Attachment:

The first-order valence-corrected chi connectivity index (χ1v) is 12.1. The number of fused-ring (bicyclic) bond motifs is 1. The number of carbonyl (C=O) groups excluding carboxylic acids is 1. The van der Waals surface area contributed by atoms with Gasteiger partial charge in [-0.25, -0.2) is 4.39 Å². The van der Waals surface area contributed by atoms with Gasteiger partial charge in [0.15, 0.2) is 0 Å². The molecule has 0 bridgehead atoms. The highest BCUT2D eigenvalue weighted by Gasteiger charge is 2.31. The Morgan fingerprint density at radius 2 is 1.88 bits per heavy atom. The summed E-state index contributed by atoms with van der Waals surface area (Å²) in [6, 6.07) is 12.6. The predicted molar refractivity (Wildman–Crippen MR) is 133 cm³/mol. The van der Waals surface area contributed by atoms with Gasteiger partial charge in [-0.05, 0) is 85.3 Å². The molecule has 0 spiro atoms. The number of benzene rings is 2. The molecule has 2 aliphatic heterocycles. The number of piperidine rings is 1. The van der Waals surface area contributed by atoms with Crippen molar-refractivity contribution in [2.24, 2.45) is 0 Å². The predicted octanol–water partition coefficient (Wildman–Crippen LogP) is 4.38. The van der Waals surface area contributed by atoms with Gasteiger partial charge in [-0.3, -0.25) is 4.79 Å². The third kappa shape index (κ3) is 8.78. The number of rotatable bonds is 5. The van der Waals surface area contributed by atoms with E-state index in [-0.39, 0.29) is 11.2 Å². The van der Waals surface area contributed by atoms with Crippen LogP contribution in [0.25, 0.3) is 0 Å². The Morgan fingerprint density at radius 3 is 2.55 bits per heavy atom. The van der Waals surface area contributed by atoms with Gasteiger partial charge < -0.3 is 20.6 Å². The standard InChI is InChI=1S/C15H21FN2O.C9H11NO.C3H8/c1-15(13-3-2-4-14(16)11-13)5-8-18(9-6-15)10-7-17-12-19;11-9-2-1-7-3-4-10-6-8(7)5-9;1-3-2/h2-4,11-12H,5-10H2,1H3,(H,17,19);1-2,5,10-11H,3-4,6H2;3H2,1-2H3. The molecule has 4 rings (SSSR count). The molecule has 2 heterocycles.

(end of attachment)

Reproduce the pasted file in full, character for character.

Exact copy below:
The first-order valence-corrected chi connectivity index (χ1v) is 12.1. The number of fused-ring (bicyclic) bond motifs is 1. The number of carbonyl (C=O) groups excluding carboxylic acids is 1. The van der Waals surface area contributed by atoms with Gasteiger partial charge in [-0.25, -0.2) is 4.39 Å². The van der Waals surface area contributed by atoms with Gasteiger partial charge in [0.15, 0.2) is 0 Å². The molecule has 0 bridgehead atoms. The highest BCUT2D eigenvalue weighted by Gasteiger charge is 2.31. The Morgan fingerprint density at radius 2 is 1.88 bits per heavy atom. The summed E-state index contributed by atoms with van der Waals surface area (Å²) in [6, 6.07) is 12.6. The predicted molar refractivity (Wildman–Crippen MR) is 133 cm³/mol. The van der Waals surface area contributed by atoms with Gasteiger partial charge in [-0.05, 0) is 85.3 Å². The molecule has 0 spiro atoms. The number of benzene rings is 2. The molecule has 2 aliphatic heterocycles. The number of piperidine rings is 1. The van der Waals surface area contributed by atoms with Crippen molar-refractivity contribution in [2.24, 2.45) is 0 Å². The predicted octanol–water partition coefficient (Wildman–Crippen LogP) is 4.38. The van der Waals surface area contributed by atoms with Gasteiger partial charge in [-0.3, -0.25) is 4.79 Å². The third kappa shape index (κ3) is 8.78. The number of rotatable bonds is 5. The van der Waals surface area contributed by atoms with E-state index in [-0.39, 0.29) is 11.2 Å². The van der Waals surface area contributed by atoms with Crippen LogP contribution in [0.25, 0.3) is 0 Å². The Morgan fingerprint density at radius 3 is 2.55 bits per heavy atom. The van der Waals surface area contributed by atoms with Gasteiger partial charge < -0.3 is 20.6 Å². The standard InChI is InChI=1S/C15H21FN2O.C9H11NO.C3H8/c1-15(13-3-2-4-14(16)11-13)5-8-18(9-6-15)10-7-17-12-19;11-9-2-1-7-3-4-10-6-8(7)5-9;1-3-2/h2-4,11-12H,5-10H2,1H3,(H,17,19);1-2,5,10-11H,3-4,6H2;3H2,1-2H3. The molecule has 4 rings (SSSR count). The molecule has 2 heterocycles.